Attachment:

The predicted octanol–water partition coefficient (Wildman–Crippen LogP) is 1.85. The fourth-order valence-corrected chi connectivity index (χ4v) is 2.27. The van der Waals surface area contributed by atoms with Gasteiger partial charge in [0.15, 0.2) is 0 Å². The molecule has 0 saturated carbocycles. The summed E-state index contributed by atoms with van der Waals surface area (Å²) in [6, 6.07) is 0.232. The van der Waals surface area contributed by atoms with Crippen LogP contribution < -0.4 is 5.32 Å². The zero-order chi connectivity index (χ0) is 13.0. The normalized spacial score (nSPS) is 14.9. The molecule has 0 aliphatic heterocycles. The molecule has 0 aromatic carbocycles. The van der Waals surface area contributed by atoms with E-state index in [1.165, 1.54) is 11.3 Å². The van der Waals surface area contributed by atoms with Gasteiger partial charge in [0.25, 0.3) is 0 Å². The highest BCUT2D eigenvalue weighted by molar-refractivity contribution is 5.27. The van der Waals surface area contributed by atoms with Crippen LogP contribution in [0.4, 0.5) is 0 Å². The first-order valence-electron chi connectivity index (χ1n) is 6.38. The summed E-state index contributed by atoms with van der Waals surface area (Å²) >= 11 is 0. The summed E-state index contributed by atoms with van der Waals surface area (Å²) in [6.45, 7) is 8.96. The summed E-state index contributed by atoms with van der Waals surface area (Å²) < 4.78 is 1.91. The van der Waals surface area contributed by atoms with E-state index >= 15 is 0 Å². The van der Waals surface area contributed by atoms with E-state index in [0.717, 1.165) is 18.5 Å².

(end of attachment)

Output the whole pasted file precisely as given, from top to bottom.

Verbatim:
The predicted octanol–water partition coefficient (Wildman–Crippen LogP) is 1.85. The fourth-order valence-corrected chi connectivity index (χ4v) is 2.27. The van der Waals surface area contributed by atoms with Gasteiger partial charge in [0.15, 0.2) is 0 Å². The molecule has 0 saturated carbocycles. The summed E-state index contributed by atoms with van der Waals surface area (Å²) in [6, 6.07) is 0.232. The van der Waals surface area contributed by atoms with Crippen LogP contribution < -0.4 is 5.32 Å². The zero-order chi connectivity index (χ0) is 13.0. The normalized spacial score (nSPS) is 14.9. The molecule has 0 aliphatic heterocycles. The molecule has 0 aromatic carbocycles. The van der Waals surface area contributed by atoms with E-state index in [1.165, 1.54) is 11.3 Å². The van der Waals surface area contributed by atoms with Gasteiger partial charge in [0.25, 0.3) is 0 Å². The highest BCUT2D eigenvalue weighted by molar-refractivity contribution is 5.27. The van der Waals surface area contributed by atoms with Crippen LogP contribution in [0.4, 0.5) is 0 Å². The first-order valence-electron chi connectivity index (χ1n) is 6.38. The summed E-state index contributed by atoms with van der Waals surface area (Å²) >= 11 is 0. The summed E-state index contributed by atoms with van der Waals surface area (Å²) in [6.45, 7) is 8.96. The summed E-state index contributed by atoms with van der Waals surface area (Å²) < 4.78 is 1.91. The van der Waals surface area contributed by atoms with E-state index >= 15 is 0 Å². The van der Waals surface area contributed by atoms with E-state index in [0.717, 1.165) is 18.5 Å².